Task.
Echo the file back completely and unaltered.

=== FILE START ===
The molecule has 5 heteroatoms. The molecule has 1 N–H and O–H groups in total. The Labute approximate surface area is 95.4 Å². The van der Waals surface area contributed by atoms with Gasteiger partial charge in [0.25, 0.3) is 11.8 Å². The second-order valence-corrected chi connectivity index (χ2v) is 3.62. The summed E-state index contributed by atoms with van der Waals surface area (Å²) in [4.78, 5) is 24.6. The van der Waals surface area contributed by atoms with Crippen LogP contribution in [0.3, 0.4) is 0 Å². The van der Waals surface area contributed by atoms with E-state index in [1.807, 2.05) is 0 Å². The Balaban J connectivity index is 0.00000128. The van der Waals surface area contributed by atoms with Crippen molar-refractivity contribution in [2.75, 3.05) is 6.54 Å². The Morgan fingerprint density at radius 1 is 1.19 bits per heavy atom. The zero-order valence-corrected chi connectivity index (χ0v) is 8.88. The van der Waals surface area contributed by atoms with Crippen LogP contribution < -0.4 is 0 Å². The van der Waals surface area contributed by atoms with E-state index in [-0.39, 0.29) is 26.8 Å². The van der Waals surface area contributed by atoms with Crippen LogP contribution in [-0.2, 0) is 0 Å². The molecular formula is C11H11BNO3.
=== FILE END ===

The molecule has 5 heteroatoms. The molecule has 1 N–H and O–H groups in total. The Labute approximate surface area is 95.4 Å². The van der Waals surface area contributed by atoms with Gasteiger partial charge in [0.25, 0.3) is 11.8 Å². The second-order valence-corrected chi connectivity index (χ2v) is 3.62. The summed E-state index contributed by atoms with van der Waals surface area (Å²) in [4.78, 5) is 24.6. The van der Waals surface area contributed by atoms with Crippen LogP contribution in [0.3, 0.4) is 0 Å². The van der Waals surface area contributed by atoms with E-state index in [1.807, 2.05) is 0 Å². The Balaban J connectivity index is 0.00000128. The van der Waals surface area contributed by atoms with Crippen molar-refractivity contribution in [2.75, 3.05) is 6.54 Å². The Morgan fingerprint density at radius 1 is 1.19 bits per heavy atom. The zero-order valence-corrected chi connectivity index (χ0v) is 8.88. The van der Waals surface area contributed by atoms with Crippen LogP contribution < -0.4 is 0 Å². The van der Waals surface area contributed by atoms with E-state index in [-0.39, 0.29) is 26.8 Å². The van der Waals surface area contributed by atoms with Crippen LogP contribution in [-0.2, 0) is 0 Å². The molecular formula is C11H11BNO3.